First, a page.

I am beginning to understand your bias towards Leica lenses. For some time now I am pixel-peeping their top lenses and I just can’t understand how they get that smooth out of focus transition. To me that’s one of the most important features that make a good composition.

    Where should I look at on a MTF charts in order to identify this quality of a lens? Is it the centre to corner resolution? Probably APO has something to do with this too.

    By the way, take a look at this gallery. One of may favourites: http://www.williamcorey.com/

  4. Between two cameras with the same number of pixels, the one with lower pixel density is almost always better. The only cases where more density can be an advantage are high-magnification use-cases like extreme macro, sports and wildlife. For everything else, bigger pixels have real advantages (hence the justification for Hasselblad, Leaf, Sinar, …).

    Unfortunately MTF charts don’t describe the transition from focus to defocus. I wish charts were provided for that. I also wish I could say what lens properties make smooth transition possible. I can tell you the Zeiss 2/100 Makro-Planar T* ZF has the best transition of all lenses I have used so far.

    This said, I do think there are hints in MTF. One thing I look for in MTF charts are curve pairs that don’t separate and trace a simple curve shape (doesn’t swerve around). I believe (perhaps superstitiously?) that this is a sign of good properties outside of what MTF directly says. The reason I believe this is that it takes a particularly well-balanced design to be insensitive to detail orientation and deliver contrast consistently across the frame. When I see these curves, I imagine the lens is going to excel in all dimensions of performance.

    The designation ‘APO’ says something about defocus, but not smoothness. It says that defocus transitions will not change color and color will not bleed from one detail into another just because their colors have strong contrast.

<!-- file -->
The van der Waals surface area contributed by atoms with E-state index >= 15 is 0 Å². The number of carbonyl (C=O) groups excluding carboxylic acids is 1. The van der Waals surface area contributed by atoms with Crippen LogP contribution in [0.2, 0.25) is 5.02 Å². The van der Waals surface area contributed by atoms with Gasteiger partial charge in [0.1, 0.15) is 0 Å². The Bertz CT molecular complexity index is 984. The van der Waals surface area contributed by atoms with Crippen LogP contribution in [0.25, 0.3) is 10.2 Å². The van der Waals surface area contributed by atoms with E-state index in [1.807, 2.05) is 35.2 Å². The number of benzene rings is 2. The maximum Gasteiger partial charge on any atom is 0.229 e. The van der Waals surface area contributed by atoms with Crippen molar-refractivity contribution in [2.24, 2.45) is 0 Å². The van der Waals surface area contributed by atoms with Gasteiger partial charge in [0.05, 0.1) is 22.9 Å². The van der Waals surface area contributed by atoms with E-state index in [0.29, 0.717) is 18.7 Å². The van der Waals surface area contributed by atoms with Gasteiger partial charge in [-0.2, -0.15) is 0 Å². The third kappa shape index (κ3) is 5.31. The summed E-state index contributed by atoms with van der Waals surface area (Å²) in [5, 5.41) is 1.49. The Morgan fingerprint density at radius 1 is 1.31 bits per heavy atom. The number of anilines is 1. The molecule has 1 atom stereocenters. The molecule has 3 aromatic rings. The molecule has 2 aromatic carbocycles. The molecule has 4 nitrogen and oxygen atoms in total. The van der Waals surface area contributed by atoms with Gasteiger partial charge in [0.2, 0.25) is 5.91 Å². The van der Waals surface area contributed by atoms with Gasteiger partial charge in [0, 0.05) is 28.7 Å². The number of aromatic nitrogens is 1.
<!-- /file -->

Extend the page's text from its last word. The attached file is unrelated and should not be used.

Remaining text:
Thanks for the gallery, I always like seeing more. I tend to prefer photographs with people in them though.

  5. Well, I was thinking along the same lines regarding APO and MTF. I have a pretty good background in audio electronics designs (digital and analogue) and it is even harder there to correlate specs and subjective qualities. Sometimes the way we extrapolate some objective data might sound superstitious but until some better measurement standards, there’s no way around it.

    >>Thanks for the gallery, I always like seeing more. I tend to prefer photographs with people in them though.

    I guess you have already found the portraits gallery 🙂 .

    I don’t know why but there’s something seriously right when looking at large format photography (Ansel Adams, William Corey). I don’t know if it’s the resolution, the work-flow, or the contemplative approach most large format photographers are embracing. Probably the mix..

  6. I’m thankful that I’m not into high-end audio. The gear is just as expensive but fewer people really enjoy it with you. :^)

    I think there are two things we see when we look at classic large-format B&W images. I’m ignoring for a moment that these photographers are truly enlightened in a rare way, separate from their cameras.

    The first thing is that large-format affords you a “photon budget” that far outstrips small-format like 24x36mm. That basic currency of photography lets them “buy” more resolution and richer tones than we can ever hope to get. They’re working with 300+ MP cameras, all tilt/shift lenses, great dynamic range.

    Crappy ISO and f-stop however, the portraits must have been a challenge.

    The second thing is the great feeling of B&W film used with colored filters. Ansel Adams made a lot of images with dense red filters which altered the balance between sky and ground in a way that is powerful (e.g. dark skies with bright clouds).

    You can hardly re-create this effect with color sensors today unless you’re a virtuoso of multi-exposure HDRs. You’d need a digital B&W camera. I would LOVE a digital B&W camera, I would BEG for one.


Leave a comment

No trackbacks yet.